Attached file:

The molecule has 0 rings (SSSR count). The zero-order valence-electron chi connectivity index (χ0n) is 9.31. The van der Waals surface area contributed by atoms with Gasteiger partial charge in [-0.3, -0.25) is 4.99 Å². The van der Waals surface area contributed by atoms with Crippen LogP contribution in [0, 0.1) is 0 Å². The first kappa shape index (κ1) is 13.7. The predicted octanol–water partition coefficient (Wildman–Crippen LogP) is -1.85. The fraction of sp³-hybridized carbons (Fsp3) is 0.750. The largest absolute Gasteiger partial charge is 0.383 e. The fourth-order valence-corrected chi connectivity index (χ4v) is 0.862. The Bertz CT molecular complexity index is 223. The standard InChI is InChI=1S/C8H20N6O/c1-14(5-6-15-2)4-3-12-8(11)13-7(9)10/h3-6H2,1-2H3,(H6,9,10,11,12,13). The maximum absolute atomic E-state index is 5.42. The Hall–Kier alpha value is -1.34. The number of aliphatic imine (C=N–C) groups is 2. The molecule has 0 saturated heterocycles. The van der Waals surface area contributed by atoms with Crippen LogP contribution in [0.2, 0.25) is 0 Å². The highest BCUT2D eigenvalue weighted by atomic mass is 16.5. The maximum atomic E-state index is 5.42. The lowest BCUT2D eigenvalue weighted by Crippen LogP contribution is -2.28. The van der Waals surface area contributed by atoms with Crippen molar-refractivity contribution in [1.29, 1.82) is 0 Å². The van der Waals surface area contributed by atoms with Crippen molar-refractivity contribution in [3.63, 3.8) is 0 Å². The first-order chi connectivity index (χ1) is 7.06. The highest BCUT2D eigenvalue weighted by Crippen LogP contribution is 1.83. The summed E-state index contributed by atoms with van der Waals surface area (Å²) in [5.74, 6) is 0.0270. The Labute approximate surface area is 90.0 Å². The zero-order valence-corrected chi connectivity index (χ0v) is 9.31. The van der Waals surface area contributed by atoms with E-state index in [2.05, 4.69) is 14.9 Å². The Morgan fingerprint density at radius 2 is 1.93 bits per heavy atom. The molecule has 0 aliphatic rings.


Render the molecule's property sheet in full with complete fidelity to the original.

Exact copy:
The molecule has 0 rings (SSSR count). The zero-order valence-electron chi connectivity index (χ0n) is 9.31. The van der Waals surface area contributed by atoms with Gasteiger partial charge in [-0.3, -0.25) is 4.99 Å². The van der Waals surface area contributed by atoms with Crippen LogP contribution in [0, 0.1) is 0 Å². The first kappa shape index (κ1) is 13.7. The predicted octanol–water partition coefficient (Wildman–Crippen LogP) is -1.85. The fraction of sp³-hybridized carbons (Fsp3) is 0.750. The largest absolute Gasteiger partial charge is 0.383 e. The fourth-order valence-corrected chi connectivity index (χ4v) is 0.862. The Bertz CT molecular complexity index is 223. The standard InChI is InChI=1S/C8H20N6O/c1-14(5-6-15-2)4-3-12-8(11)13-7(9)10/h3-6H2,1-2H3,(H6,9,10,11,12,13). The maximum absolute atomic E-state index is 5.42. The Hall–Kier alpha value is -1.34. The number of aliphatic imine (C=N–C) groups is 2. The molecule has 0 saturated heterocycles. The van der Waals surface area contributed by atoms with Crippen LogP contribution in [0.2, 0.25) is 0 Å². The highest BCUT2D eigenvalue weighted by atomic mass is 16.5. The maximum atomic E-state index is 5.42. The lowest BCUT2D eigenvalue weighted by Crippen LogP contribution is -2.28. The van der Waals surface area contributed by atoms with Crippen molar-refractivity contribution in [1.29, 1.82) is 0 Å². The van der Waals surface area contributed by atoms with Crippen molar-refractivity contribution in [3.63, 3.8) is 0 Å². The first-order chi connectivity index (χ1) is 7.06. The highest BCUT2D eigenvalue weighted by Crippen LogP contribution is 1.83. The summed E-state index contributed by atoms with van der Waals surface area (Å²) in [5.74, 6) is 0.0270. The Labute approximate surface area is 90.0 Å². The zero-order valence-corrected chi connectivity index (χ0v) is 9.31. The van der Waals surface area contributed by atoms with E-state index in [2.05, 4.69) is 14.9 Å². The Morgan fingerprint density at radius 2 is 1.93 bits per heavy atom. The molecule has 0 aliphatic rings.